Here is a delicious salad I often make when I want to eat a nutritious meal, which will also satisfy my appetite.
It’s a celebration of colors and food at the same time. You can follow my recipes as it is, or getting creative and add more (or less) of your favorite vegetables. I like a good mix of roasted and raw veggies. Even young kids will not resist this dish as the sweetness coming from the apple and the butternut squash will conquer their palates…don’t’ be surprised if they will ask for more!
A mix of greens as a base for the salad (I like a nice mix of arugula and lettuce and tiny sliced kale)
1/2 cup of cooked quinoa
Roasted butternut squash or sweet potatoes
Roasted white cauliflower florets
Sauteed Shitake mushrooms
1 apple peeled, seeded and cut in small cubes
1 small shaved watermelon radish
2 Tbsp of toasted white and black sesame seeds
1tbs of liquid honey
1/4 cup olive oil
1 tbsp balsamic vinegar
pinch of salt and black pepper
You can roast the vegetables ahead of time and then let them cool down before assembling the salad with all the other ingredients. I like to start with the raw greens as a base, then the quinoa, then the roasted vegetables and then the apple. Prepare the dressing, shake it well. Pour it on top of the salad and mix well. Garnish with shaved watermelon radish and toasted sesame seeds.
Now that we are in the holiday season I can smell the cinnamon in the air, all kind of spices, citrus zest, apple cider, apple pies and more. The other day, while I was food shopping I came across the most amazing citrus I have ever seen. Literally a master piece of nature. Its botanical name is Citrus medica- sarcodactylis, commonly known as Buddha’s hand. I could not resist buying it, even if I had no idea what to do with it. It has practically no juice inside, but the smell released is incredibly intense and pleasant. I put it on my dining table and just admired it all day long. The day after I moved it to the kitchen counter top and despite my will, before it was going to lose its freshness and bright yellow color, I decided to chop it in different shapes to make holiday citrus candies.
1 large Buddha’s hand (= 2 cups ) sliced or diced, or any other citrus fruit (like lemon or orange)
2 cups of water
2 cups og sugar ( I like to use dark brown sugar)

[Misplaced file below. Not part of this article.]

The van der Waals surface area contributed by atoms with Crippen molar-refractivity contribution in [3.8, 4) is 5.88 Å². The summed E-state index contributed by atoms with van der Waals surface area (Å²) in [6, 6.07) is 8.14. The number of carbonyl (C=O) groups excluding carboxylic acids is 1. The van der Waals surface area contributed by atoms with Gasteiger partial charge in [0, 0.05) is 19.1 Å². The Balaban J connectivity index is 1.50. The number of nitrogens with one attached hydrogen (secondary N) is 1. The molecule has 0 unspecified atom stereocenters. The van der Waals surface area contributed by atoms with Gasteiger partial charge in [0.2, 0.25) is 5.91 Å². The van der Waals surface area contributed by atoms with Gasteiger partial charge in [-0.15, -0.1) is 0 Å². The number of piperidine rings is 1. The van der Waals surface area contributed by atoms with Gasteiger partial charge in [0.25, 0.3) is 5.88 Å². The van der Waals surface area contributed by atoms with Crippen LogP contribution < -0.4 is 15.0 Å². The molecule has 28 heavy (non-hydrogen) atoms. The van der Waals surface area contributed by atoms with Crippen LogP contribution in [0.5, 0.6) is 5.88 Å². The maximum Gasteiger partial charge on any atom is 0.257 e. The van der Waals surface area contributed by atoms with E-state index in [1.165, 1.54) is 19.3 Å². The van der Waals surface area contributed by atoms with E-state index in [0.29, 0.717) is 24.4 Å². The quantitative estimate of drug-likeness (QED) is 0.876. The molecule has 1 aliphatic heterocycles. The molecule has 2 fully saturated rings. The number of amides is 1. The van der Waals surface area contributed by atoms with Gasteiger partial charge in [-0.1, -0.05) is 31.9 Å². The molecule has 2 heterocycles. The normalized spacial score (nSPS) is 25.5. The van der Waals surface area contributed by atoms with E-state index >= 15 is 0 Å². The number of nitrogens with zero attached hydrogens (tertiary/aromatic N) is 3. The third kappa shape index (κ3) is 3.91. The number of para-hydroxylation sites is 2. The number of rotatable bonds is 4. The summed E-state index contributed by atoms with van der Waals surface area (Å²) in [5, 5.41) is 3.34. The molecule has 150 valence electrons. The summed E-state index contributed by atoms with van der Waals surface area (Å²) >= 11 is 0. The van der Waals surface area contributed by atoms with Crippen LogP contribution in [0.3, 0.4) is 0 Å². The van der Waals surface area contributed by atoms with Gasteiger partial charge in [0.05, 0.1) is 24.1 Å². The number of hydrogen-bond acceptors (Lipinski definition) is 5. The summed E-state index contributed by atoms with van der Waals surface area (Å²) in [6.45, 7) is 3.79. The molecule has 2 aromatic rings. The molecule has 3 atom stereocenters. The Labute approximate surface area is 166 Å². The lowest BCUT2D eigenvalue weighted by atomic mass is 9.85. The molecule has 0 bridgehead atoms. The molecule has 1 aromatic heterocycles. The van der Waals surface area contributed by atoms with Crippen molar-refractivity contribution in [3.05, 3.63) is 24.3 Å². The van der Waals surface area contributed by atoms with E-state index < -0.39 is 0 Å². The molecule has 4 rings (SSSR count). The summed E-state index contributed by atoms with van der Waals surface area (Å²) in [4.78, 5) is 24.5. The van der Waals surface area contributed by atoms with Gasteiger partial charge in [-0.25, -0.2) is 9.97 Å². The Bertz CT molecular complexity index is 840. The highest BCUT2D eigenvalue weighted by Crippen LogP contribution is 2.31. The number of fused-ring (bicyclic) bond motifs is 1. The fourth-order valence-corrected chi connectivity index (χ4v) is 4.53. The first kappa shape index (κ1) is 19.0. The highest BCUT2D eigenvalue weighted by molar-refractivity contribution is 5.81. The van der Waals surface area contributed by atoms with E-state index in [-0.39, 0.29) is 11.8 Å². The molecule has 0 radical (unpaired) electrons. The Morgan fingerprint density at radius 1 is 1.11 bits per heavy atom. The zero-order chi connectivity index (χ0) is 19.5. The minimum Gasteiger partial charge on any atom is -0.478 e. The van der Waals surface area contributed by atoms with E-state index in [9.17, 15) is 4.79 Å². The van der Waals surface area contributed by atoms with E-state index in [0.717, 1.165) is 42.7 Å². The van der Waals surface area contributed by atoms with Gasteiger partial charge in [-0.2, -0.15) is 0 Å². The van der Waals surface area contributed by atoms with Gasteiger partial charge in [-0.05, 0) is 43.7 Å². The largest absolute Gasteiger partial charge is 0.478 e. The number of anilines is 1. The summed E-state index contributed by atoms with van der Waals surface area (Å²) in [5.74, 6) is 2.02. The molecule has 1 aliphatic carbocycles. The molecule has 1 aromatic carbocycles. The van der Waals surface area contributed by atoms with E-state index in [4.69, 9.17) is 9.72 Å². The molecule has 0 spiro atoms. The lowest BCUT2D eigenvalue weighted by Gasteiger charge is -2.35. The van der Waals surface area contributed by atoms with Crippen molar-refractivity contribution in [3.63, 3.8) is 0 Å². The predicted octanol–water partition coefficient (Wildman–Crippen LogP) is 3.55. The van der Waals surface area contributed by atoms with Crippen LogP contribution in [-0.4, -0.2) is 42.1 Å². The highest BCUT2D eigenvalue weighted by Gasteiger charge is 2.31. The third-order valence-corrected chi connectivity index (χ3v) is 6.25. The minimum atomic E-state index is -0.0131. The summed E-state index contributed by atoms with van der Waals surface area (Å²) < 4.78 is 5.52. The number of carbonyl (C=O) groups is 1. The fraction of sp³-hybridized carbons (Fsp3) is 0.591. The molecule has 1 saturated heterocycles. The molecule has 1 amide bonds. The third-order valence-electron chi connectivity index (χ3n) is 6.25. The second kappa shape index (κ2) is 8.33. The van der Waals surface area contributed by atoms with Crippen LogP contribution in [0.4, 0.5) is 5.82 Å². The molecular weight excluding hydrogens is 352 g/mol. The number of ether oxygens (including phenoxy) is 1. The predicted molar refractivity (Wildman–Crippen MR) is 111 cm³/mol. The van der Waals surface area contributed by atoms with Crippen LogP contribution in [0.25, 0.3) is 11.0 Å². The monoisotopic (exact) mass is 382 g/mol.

Extra sugar for coationg (for this final step it’s better to use regualr white granulated sugar or granulated cane sugar)
Bring a large pot of water to a boil. Add diced Buddha’s hand, return to a simmer and cook until citrus softens, about 30 minutes. Drain.
It’s a classic. Mostly a Summer dish, served as an appetizer or as a salad to accompany another dish. Even if the ingredients are not in season yet, I decided to publish it now because I was asked by one of my sons’s teachers to visit their classroom to do a ‘cooking’ demonstration about a traditional Italian food.
I picked this dish because it is easy to assemble and it doesn’t require any cooking. It’s also delicious and resembles the colors of the italian flag!
There are many legends around the origins of the Caprese salad. One of the most accreditated stories goes back to after world war II, when a laborer, who was very patriotic liked to include the colors of the italian flag in his ‘panino’ for his lunch break. Legend also has it that this dish appeared during dinner around 1920 in a hotel in Capri (the famous island off the coast of Naples) to please Filippo Tommaso Marinetti, the poet and founder of the futuristic cultural movement.
One more story includes the Egyptian Sovereign Farouk. In 1951, he went to visit the island of Capri with his family. It was a very sunny afternoon and he requested to have a quick meal prepared to satisfy his hunger. On that occasion he had the chance to taste a crunchy sandwich with pomodoro, mozzarella e basilico. He fell in love when tasting these three fresh local ingredients together!
The dish was improved when the traditional mozzarella from cows started to be replaced with bufala (buffalo) mozzarella, a dairy product typical to Campania.No matter where and when it was exactly created, this dish has become a signature Italian dish around the world.